# How can I get the ordinary polynomial long division by using polydiv like this? [closed]

I want to get the following polynomial long division like this:

But as you know, when I use command \polylongdiv (package polynom), I always get the following:

How can I get the result as in the first picture? At present, I have no idea to do so. Here is my tex file:

\documentclass{article}

\usepackage{polynom}

\begin{document}

$$\polylongdiv{x^3-12x^2-42}{x-3}$$

\end{document}

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## closed as unclear what you're asking by Joseph Wright♦Feb 2 at 7:43

Please clarify your specific problem or add additional details to highlight exactly what you need. As it's currently written, it’s hard to tell exactly what you're asking. See the How to Ask page for help clarifying this question.If this question can be reworded to fit the rules in the help center, please edit the question.

Question is not the same, but the code in How to correct excessive lines at the corner and bad line spaces in polynom.sty? replaces the ")" with a (better placed) vertical line. (For reference: the code comes from latex-community.org/forum/viewtopic.php?p=30051#p30051, and was written by Thorsten Donig.) –  Torbjørn T. Oct 28 '12 at 13:59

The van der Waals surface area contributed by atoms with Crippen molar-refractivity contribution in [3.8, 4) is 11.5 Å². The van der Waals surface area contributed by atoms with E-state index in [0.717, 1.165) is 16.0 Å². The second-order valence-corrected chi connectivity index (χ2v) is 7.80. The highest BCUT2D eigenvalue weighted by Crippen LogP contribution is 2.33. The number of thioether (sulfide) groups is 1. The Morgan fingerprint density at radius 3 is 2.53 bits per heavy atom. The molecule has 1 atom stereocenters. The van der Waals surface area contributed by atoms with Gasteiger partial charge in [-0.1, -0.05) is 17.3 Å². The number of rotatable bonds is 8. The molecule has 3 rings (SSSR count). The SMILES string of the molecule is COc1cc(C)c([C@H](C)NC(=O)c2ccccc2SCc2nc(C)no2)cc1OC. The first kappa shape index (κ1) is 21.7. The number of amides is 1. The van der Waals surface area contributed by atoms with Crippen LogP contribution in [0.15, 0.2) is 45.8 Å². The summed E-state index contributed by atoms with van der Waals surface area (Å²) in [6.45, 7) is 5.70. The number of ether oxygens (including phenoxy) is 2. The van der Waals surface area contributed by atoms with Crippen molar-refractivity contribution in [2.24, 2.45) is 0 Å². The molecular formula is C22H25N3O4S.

@azhi: Would you be able to adequately verbalize the difference between the two outputs? For example, do you really want elements like 0x? The horizontal alignment seems to be a major difference. To what extent? Do you want things to still line up with other elements horizontally? –  Werner Nov 1 '12 at 6:21
If you're looking for the 0x terms, then see this answer –  Scott H. Nov 1 '12 at 6:25
I want the result of the command $\polylongdiv{x^3-12x^2-42}{x-3}$ to be as that of the first picture. Yes, I do really want the elements like $0X$. But what I want most is that the third line of the second picture to be $x^3-3x^2$, other than $-x^3+3x^2$, the fifth line to be $-9x^2+27x$, other than $9x^2-27x$, the seventh line to be $-27x+81$, other than $27x-81$. –  azhi Nov 1 '12 at 11:24
the way that \polylongdiv is rendering it is strictly correct, aligning terms of the same power. –  Nicholas Hamilton Dec 15 '12 at 16:46